Page 3593 - Week 12 - Tuesday, 27 October 2015

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It was really good for the committee as a whole, I think, to hear from such a wide range of witnesses throughout the course of the hearing. It did go to every aspect of the club sector in the ACT and of club life as it is lived through the clubs themselves, the broader community, community service organisations as well as the many community and sporting organisations that are supported by the work of clubs.

I personally learnt a lot throughout this inquiry. For me some aspects of the clubs debate were reconfirmed. Some were contested. I believe collectively we all learnt something new. It was really an opportunity to get a better picture of the challenges and opportunities that are facing the club sector and their contributions broadly to the ACT.

As Mr Smyth and Mr Rattenbury noted, I was very pleased to be able to work with the committee to get a key findings page with a broad brush of recommendations put forward. There are a considerable number of them. I think the government will look at each recommendation on its own merits. They may not collectively present a completely coherent approach to a formal government response to the challenges that face the clubs sector but all up they are all worthy of consideration by the government.

The key findings go to the collective agreement by all members of the committee after hearing all the evidence that was put before us. That is also something that I think the clubs sector and the broader community services sector can take away—in a sense, the compact of the committee members on the importance of clubs in our community.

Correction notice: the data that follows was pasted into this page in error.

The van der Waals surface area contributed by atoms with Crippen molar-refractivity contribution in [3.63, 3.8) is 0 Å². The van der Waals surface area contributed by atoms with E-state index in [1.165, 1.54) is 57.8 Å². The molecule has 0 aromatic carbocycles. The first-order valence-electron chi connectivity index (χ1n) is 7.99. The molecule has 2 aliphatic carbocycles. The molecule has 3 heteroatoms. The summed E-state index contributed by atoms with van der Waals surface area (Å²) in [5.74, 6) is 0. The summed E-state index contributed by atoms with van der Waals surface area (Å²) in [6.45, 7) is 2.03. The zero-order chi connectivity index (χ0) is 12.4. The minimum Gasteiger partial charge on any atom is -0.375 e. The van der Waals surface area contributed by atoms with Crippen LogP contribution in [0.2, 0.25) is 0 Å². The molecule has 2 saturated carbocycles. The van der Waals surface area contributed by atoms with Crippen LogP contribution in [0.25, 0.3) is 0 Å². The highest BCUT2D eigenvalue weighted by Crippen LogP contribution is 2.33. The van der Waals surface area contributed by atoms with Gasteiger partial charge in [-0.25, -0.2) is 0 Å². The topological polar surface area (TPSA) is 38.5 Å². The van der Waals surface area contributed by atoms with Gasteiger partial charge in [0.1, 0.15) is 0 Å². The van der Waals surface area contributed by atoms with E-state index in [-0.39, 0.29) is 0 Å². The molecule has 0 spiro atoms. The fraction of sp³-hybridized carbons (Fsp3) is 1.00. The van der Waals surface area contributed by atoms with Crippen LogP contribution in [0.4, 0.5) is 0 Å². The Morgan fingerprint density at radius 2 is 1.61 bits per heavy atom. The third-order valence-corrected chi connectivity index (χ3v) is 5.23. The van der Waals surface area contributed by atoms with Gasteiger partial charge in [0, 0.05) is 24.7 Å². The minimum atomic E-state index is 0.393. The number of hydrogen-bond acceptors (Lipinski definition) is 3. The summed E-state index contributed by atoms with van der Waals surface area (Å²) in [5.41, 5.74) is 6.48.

For me, throughout this inquiry it was important that we come to a broad agreement and also do what we could in offering to the government suggestions on how the club sector could grow and be sustained into the future—suggestions that are realistic and achievable in the context of our community and in the context of the current policy settings we are operating in.

It was very clear that clubs provide considerable measurable and considerable unmeasurable positive impact. They are very much a social glue for many members of our community and a place where a great range of interests and activities is pursued. It was very clear throughout the course of the inquiry that clubs know that they need to diversify, know that they need some help to diversify and know that that is their future. Clearly it is a sector that is in transition, and there are a number of options in front of us. One of the challenges for the committee was to put forward a framework of options to consider but not have so many options that it was in a sense death by a thousand cuts.

It was also clearly, as Mr Rattenbury spoke of, a dilemma for some in our community around the issue of problem gambling and the use of poker machines. I certainly agree that we need to work with the club sector to secure their long-term viability and diversify business models away from a reliance on gaming revenue but it is very clear the club sector have known that for a long time.

This was probably the core of the issues that the committee grappled with. We certainly do need to understand better what the impact of problem gaming is on our

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